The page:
New paper – polyadenylation and regulation of gene expression

I’m not sure how often I will do this, but I thought I would point out a paper I have co-authored with scientists at the University of Massachusetts Lowell and Miami University in Oxford OH. The brief bottom line is that a plant polyadenylation factor subunit may be involved in regulating gene expression in response to oxidative stress.

This is my first foray into PLoS One, and I’m interested in seeing how one may generate feedback and discussion. The abstract follows. Enjoy.

Background

Plants respond to many unfavorable environmental conditions via signaling mediated by altered levels of various reactive oxygen species (ROS). To gain additional insight into oxidative signaling responses, Arabidopsis mutants that exhibited tolerance to oxidative stress were isolated. We describe herein the isolation and characterization of one such mutant, oxt6.

Methodology/Principal Findings

The oxt6 mutation is due to the disruption of a complex gene (At1g30460) that encodes the Arabidopsis ortholog of the 30-kD subunit of the cleavage and polyadenylation specificity factor (CPSF30) as well as a larger, related 65-kD protein. Expression of mRNAs encoding Arabidopsis CPSF30 alone was able to restore wild-type growth and stress susceptibility to the oxt6 mutant. Transcriptional profiling and single gene expression studies show elevated constitutive expression of a subset of genes that encode proteins containing thioredoxin- and glutaredoxin- related domains in the oxt6 mutant, suggesting that stress can be ameliorated by these gene classes. Bulk poly(A) tail length was not seemingly affected in the oxt6 mutant, but poly(A) site selection was different, indicating a subtle effect on polyadenylation in the mutant.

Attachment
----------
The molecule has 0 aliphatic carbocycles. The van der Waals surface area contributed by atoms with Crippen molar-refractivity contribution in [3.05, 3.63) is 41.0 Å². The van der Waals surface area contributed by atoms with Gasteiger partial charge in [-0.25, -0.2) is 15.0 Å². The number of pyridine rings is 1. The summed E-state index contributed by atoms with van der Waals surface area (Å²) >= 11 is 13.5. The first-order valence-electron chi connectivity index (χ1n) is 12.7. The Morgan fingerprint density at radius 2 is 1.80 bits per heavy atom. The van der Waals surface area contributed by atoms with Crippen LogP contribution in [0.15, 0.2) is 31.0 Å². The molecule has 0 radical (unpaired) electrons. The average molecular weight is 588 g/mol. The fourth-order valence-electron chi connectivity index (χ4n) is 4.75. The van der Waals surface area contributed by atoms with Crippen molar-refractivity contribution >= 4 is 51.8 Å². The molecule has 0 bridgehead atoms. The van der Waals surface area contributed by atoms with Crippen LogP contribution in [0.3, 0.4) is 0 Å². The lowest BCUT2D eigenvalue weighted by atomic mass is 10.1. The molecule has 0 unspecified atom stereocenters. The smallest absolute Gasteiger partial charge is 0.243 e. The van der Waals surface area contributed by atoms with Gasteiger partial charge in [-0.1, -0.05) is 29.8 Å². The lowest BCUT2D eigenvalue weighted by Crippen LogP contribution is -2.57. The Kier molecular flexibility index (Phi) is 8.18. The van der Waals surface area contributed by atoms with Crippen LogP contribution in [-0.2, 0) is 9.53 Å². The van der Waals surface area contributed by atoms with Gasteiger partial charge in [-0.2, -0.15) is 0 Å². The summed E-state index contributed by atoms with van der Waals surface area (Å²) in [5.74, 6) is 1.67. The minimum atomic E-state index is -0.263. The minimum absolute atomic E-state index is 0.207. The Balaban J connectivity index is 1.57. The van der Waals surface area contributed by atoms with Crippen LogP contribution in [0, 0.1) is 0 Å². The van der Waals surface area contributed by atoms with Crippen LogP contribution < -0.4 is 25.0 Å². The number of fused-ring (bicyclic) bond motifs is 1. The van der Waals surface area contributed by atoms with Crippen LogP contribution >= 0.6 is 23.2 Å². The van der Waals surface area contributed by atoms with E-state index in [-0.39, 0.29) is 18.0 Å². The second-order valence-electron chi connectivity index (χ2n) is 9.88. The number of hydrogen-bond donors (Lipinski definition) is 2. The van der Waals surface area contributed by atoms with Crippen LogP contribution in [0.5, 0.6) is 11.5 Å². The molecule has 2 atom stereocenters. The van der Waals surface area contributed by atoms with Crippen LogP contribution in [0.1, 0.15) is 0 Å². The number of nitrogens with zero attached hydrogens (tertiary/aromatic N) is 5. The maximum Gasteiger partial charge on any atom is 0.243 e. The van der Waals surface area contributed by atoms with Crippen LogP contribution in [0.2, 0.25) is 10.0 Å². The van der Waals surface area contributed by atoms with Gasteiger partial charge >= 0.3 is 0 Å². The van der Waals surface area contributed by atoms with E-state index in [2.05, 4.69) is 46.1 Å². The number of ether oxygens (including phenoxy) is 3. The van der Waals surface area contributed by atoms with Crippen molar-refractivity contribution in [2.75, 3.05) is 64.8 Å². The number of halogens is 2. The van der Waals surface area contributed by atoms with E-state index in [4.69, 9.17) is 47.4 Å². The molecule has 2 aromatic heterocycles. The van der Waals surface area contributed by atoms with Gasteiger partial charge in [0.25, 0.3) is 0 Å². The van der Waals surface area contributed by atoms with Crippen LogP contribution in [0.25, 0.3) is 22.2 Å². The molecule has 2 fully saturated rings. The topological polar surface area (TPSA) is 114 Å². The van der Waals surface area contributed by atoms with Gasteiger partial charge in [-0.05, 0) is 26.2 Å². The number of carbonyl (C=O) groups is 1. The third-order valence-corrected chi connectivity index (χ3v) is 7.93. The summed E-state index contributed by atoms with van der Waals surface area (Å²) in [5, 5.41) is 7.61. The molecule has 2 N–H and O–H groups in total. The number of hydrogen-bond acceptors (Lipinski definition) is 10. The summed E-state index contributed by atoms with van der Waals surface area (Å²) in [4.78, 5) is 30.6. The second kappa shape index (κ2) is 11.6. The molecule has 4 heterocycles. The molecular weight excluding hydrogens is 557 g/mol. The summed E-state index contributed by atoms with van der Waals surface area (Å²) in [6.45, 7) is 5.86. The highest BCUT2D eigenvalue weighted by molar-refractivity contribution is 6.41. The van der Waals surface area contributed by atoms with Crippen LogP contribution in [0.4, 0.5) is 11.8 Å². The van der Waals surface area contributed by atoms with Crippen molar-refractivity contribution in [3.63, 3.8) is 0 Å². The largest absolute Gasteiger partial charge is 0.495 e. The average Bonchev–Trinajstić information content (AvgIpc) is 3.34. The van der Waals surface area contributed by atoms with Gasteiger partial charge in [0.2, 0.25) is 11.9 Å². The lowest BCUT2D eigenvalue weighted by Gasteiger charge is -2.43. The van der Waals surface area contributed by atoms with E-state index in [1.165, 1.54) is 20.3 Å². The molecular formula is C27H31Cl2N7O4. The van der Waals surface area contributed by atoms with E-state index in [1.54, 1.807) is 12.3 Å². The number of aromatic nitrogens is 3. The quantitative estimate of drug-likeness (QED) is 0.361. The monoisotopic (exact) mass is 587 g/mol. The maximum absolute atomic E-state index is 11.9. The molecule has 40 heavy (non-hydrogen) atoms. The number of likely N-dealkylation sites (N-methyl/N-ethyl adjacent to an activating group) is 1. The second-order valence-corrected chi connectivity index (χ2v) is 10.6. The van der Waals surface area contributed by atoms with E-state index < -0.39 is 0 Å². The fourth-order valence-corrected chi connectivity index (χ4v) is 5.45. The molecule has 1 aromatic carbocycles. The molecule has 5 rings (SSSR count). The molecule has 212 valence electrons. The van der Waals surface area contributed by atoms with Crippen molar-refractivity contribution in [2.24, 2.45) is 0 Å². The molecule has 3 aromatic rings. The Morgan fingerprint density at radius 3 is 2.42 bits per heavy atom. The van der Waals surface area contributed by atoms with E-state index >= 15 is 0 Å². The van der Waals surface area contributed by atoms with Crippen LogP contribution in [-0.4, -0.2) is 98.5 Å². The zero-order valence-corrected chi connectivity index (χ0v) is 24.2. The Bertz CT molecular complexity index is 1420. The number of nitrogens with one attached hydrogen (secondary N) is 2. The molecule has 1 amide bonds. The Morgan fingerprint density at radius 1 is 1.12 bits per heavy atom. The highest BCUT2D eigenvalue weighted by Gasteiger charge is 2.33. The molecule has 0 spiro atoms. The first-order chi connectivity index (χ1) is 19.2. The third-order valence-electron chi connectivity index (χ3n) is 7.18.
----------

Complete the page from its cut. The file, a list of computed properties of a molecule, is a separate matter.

Conclusions/Significance

These results implicate the Arabidopsis CPSF30 protein in the posttranscriptional control of the responses of plants to stress, and in particular to the expression of a set of genes that suffices to confer tolerance to oxidative stress.

Feel free to comment here, or at the PLoS One site.

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